Feb 4, 2009 02:10 PM
NASA announced yesterday that the launch of space shuttle Discovery, which had been slated for February 12, will be delayed for at least a week.* The space agency said it needs more time to ensure that the valves controlling the flow of hydrogen gas into the external fuel tank do not pose a hazard. Engineers discovered that one of those valves had been damaged when another shuttle, Endeavour, lifted off in November—and NASA wants to find out why that happened and whether a similar occurrence could endanger the mission and crew.
"We want to make sure we've got this right," NASA associate administrator for space operations William Gerstenmaier told the Associated Press. "So we think standing down for a little bit of time and letting the folks do a little more work is a good thing."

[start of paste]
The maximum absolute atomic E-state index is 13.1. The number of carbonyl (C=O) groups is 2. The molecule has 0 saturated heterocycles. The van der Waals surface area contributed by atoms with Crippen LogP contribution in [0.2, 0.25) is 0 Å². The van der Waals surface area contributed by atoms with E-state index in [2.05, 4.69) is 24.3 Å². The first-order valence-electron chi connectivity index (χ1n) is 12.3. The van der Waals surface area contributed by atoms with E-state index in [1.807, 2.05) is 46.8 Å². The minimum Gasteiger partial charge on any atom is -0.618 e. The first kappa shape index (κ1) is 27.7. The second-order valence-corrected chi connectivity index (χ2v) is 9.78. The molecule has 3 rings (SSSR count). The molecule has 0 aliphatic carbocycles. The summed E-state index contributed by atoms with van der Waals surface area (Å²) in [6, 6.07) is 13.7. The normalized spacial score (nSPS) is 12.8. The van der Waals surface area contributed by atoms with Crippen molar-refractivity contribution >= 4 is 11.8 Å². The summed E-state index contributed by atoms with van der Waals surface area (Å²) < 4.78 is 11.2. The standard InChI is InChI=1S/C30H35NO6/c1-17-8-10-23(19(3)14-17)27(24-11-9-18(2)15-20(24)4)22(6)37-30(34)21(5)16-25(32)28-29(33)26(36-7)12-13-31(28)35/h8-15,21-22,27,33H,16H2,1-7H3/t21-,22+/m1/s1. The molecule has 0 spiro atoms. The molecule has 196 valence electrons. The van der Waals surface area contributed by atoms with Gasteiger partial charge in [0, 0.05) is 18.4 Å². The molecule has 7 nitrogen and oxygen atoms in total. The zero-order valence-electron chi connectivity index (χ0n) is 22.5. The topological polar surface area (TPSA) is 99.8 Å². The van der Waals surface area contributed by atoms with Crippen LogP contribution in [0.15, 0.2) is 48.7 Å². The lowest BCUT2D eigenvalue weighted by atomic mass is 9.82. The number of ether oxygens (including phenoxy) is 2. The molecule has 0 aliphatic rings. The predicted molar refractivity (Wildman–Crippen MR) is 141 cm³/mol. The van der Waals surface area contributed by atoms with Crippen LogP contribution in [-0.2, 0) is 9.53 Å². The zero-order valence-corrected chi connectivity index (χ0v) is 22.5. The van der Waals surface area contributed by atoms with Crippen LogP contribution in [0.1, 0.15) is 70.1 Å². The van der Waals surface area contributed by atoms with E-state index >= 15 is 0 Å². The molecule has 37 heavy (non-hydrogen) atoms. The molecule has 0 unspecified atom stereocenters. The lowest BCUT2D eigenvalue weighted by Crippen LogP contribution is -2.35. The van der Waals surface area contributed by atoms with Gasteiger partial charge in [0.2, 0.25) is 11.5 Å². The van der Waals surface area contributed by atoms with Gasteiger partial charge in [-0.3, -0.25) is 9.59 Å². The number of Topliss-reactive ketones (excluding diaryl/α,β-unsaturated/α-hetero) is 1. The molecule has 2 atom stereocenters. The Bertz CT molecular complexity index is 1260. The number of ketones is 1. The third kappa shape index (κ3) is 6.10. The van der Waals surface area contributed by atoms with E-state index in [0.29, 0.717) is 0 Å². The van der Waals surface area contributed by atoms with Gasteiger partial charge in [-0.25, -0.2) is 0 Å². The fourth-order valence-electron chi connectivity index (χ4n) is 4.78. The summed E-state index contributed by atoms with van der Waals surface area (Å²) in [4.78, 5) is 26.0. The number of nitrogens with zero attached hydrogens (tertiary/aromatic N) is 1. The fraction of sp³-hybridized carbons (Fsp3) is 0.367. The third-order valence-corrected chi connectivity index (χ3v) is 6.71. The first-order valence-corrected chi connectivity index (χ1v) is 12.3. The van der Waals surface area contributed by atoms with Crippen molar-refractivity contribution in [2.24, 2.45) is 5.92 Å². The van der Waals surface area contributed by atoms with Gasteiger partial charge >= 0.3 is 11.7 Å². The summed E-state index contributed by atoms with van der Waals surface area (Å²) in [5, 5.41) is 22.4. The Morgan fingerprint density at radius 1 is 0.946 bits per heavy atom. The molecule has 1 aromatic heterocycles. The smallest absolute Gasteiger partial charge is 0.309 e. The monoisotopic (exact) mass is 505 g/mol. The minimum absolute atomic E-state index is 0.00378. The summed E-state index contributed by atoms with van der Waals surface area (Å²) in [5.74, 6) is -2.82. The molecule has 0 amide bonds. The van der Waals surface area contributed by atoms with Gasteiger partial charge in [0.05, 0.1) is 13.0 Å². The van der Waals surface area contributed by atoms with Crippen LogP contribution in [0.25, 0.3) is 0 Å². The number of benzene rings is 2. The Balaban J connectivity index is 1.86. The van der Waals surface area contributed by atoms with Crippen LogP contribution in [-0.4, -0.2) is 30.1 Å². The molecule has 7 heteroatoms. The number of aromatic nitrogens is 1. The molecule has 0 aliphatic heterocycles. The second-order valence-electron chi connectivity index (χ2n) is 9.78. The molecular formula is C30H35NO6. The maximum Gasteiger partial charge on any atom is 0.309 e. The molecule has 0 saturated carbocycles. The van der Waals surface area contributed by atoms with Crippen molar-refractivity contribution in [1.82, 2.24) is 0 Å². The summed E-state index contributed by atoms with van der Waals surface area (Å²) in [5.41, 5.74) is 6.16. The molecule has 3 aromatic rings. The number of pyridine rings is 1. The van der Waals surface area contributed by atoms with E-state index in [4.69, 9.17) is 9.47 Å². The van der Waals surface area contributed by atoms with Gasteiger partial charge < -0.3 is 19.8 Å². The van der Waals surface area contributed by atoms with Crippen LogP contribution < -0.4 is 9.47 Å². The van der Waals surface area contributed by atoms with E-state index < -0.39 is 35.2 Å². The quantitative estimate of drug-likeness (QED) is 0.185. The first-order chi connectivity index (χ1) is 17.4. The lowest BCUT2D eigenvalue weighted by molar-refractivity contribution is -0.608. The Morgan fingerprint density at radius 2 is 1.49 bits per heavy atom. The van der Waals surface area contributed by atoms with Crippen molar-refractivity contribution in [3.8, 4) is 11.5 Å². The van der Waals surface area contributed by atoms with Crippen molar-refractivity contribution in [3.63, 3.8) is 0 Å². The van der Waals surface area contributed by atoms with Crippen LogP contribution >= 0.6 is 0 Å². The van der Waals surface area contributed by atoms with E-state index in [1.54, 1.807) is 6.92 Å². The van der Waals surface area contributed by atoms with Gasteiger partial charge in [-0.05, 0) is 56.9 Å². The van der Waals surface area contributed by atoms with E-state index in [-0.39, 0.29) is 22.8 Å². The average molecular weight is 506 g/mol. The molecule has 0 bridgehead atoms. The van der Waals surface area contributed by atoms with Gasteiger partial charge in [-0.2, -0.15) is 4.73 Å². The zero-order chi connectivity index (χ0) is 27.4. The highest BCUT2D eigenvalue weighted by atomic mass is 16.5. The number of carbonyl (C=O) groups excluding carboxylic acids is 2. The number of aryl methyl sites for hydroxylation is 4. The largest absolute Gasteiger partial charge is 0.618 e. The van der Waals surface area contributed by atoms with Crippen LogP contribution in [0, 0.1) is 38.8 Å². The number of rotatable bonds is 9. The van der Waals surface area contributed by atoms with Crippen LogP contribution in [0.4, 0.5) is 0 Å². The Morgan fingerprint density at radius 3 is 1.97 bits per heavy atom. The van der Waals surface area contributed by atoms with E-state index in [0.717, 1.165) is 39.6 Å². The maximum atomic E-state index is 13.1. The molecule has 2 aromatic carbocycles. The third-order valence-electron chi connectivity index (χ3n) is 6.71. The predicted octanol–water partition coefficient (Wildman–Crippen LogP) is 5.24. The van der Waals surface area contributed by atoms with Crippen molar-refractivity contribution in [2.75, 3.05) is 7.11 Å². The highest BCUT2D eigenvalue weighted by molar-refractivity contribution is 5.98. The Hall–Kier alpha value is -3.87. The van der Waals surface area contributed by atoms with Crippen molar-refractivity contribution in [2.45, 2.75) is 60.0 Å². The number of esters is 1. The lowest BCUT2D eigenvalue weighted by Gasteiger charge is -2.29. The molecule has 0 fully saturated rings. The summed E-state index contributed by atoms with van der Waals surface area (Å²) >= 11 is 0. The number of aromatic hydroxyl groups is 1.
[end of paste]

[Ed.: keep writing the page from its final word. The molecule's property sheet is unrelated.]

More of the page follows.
During its two-week mission, Discovery is set to deliver the final group of solar panels as well as replacement parts to the International Space Station (ISS) for its much-hyped (and somewhat glitchy) urine-to-water recycling system. The beefed-up solar arrays will help to power the activities of an expanding ISS—the Endeavour mission increased the station's capacity from three astronauts to six, an occupancy the ISS is expected to reach later this year.
*UPDATE (2/6/09): NASA announced today that the launch would be postponed until February 22 or later to accommodate further review of the valves.
PHOTO OF DISCOVERY IN PREPARATION FOR LAUNCH: NASA/TROY CRYDER
International Space Station,
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